The Middle East headache for Munich Security Conference boss Christoph Heusgen

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As the largest member of the European Union, Germany’s stance carries weight in Brussels. And Berlin has found itself at odds with many European countries — led by Spain, Ireland and Belgium — which have called for a cease-fire. French President Emmanuel Macron added his voice to the growing chorus of criticism of Israel’s actions, warning Friday that an assault on Rafah by Israel would be a “grave violation of international law.”

Spanish and Irish leaders are even seeking a review of the current EU-Israel Association Agreement that governs trade relations between the two, amid concerns that Israel could be in breach of human rights obligations in the accord.

A spokesperson for the Munich Security Conference said it was committed to providing a balance of perspectives from both the Israeli and Palestinian viewpoints.

“The Munich Security Conference has always tried to ensure the best possible inclusion of views and opinions, no matter how divergent they may be,” the spokesperson said. “Given the brutal attacks of October 7 and the ensuing escalation, we have placed particular emphasis on including all players from the region in this year’s conference.”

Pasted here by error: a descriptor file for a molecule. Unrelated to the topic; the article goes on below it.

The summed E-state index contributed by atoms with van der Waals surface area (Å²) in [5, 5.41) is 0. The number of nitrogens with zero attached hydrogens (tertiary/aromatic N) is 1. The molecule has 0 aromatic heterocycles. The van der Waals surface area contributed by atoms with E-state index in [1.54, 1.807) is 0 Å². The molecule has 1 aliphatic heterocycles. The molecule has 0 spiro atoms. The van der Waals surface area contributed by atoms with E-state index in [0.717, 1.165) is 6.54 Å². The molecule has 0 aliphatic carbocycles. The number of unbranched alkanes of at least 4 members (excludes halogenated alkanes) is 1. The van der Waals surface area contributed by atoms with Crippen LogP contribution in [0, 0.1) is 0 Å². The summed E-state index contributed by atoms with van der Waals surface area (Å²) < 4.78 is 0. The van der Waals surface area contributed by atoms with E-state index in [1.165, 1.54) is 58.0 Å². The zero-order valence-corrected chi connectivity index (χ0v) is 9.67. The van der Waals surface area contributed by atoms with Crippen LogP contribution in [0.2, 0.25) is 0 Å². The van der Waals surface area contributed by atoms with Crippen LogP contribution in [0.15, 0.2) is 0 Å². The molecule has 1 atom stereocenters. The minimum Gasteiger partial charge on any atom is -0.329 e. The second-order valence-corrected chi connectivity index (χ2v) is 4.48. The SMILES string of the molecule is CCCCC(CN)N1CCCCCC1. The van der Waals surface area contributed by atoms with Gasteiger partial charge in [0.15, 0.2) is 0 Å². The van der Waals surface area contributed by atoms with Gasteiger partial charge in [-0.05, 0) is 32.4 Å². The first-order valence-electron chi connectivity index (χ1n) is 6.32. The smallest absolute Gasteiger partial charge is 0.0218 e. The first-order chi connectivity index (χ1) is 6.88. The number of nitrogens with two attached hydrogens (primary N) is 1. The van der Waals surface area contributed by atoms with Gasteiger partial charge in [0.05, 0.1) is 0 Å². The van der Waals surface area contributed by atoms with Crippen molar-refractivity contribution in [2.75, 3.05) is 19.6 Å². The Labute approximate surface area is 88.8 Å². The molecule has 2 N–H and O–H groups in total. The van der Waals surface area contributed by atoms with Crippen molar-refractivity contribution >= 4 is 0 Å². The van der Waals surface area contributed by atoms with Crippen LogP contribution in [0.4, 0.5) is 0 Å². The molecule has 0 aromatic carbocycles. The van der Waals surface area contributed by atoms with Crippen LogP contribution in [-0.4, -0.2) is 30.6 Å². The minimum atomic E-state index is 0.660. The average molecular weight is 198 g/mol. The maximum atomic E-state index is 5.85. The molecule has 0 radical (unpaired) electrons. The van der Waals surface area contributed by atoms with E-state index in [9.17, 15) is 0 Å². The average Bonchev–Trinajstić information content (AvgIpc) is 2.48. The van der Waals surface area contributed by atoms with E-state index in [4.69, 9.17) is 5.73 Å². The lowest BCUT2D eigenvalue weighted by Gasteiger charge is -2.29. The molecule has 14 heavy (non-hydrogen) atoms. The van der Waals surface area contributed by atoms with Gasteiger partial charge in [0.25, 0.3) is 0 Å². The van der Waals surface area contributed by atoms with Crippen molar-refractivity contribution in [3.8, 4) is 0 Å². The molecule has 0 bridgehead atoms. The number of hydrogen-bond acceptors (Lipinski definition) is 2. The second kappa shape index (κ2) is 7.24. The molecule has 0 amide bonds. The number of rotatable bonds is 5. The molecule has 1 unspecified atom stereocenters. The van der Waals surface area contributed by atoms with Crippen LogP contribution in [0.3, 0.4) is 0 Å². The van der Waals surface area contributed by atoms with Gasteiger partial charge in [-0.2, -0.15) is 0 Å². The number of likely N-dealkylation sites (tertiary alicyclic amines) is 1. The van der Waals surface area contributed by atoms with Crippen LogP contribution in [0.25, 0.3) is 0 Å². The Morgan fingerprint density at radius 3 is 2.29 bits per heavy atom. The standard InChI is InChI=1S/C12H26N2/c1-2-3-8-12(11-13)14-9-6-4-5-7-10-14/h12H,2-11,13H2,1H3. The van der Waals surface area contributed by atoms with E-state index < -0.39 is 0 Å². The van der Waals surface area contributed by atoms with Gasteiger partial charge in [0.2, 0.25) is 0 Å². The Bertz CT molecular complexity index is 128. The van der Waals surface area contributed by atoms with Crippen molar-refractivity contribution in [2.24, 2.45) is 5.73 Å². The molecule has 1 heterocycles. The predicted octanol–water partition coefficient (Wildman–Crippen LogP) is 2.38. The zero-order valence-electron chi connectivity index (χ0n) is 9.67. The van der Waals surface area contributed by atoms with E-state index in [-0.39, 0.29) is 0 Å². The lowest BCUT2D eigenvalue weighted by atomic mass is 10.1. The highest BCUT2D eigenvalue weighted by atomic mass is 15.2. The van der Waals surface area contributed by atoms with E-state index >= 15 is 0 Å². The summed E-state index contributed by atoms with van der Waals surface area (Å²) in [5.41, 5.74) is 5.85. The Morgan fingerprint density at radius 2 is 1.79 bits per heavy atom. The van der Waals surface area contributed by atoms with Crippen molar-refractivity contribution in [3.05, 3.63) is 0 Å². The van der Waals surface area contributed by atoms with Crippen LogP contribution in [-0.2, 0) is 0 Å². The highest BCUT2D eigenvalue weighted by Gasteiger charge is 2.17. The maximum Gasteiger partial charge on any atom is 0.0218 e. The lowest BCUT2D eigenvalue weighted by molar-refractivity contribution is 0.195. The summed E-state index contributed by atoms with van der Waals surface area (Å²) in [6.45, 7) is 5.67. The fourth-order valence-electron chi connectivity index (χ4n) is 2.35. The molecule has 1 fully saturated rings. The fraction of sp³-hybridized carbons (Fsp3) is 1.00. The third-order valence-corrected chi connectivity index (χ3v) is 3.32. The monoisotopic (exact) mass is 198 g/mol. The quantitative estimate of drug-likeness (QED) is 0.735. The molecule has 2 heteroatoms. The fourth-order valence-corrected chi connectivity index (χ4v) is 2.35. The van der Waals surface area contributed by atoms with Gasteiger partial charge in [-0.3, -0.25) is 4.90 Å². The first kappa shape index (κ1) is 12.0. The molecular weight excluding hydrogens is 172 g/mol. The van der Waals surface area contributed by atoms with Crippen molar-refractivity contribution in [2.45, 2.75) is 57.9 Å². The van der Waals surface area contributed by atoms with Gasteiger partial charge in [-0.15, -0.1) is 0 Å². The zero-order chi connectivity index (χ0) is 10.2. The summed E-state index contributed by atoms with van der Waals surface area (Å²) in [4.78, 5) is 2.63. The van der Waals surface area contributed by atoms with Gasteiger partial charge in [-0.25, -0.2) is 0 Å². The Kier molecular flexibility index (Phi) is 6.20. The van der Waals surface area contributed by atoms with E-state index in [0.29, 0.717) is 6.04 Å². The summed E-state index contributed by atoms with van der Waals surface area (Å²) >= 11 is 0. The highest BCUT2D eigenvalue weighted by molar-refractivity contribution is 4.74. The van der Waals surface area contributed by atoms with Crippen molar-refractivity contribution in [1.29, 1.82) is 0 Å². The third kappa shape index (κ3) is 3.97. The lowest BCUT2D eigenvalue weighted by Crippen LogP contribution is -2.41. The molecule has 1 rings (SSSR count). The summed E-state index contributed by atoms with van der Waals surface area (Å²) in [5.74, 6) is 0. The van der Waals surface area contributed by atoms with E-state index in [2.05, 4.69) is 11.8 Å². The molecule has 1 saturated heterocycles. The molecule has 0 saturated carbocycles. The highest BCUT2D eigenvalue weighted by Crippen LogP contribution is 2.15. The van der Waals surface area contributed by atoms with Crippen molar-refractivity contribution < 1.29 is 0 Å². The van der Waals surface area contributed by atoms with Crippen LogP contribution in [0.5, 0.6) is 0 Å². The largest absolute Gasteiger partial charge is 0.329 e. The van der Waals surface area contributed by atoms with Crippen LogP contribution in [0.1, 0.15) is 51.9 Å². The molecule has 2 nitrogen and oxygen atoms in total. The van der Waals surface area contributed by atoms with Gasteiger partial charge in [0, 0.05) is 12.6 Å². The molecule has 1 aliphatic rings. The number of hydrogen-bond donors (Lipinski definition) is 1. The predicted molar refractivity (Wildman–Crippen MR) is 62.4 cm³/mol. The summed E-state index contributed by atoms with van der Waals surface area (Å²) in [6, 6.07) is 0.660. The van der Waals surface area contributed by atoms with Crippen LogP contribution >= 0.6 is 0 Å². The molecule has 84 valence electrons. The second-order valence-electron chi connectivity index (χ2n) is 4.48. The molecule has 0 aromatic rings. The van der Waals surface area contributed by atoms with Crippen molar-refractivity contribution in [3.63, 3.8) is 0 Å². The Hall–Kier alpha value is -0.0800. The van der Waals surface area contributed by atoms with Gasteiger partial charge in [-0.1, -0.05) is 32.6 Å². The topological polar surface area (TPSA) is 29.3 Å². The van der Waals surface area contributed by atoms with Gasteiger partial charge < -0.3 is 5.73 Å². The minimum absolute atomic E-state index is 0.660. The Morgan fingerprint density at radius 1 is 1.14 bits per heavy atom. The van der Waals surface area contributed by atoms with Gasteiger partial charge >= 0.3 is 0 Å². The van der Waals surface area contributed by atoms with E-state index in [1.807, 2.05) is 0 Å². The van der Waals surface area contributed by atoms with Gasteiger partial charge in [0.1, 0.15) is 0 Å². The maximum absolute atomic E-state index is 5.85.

Representatives from the Israeli government, along with families of hostages taken by Hamas, are at the conference — alongside the prime minister and foreign minister of the Palestinian territories, as well as representatives from Arab nations such as the king of Jordan and the prime ministers of Lebanon, Iraq and Kuwait (not to mention Qatar).

Heusgen earlier this week called it a symbol of reconciliation to invite a quartet from the West-Eastern Divan Orchestra — led by Daniel Barenboim, who holds Israeli and Palestinian citizenship — to open the conference.

But the moving sounds of the string quartet, as it filled the conference hall of the Bayerischer Hof hotel Friday, did little to soothe deep-seated divides over the Israel-Palestinian conflict.



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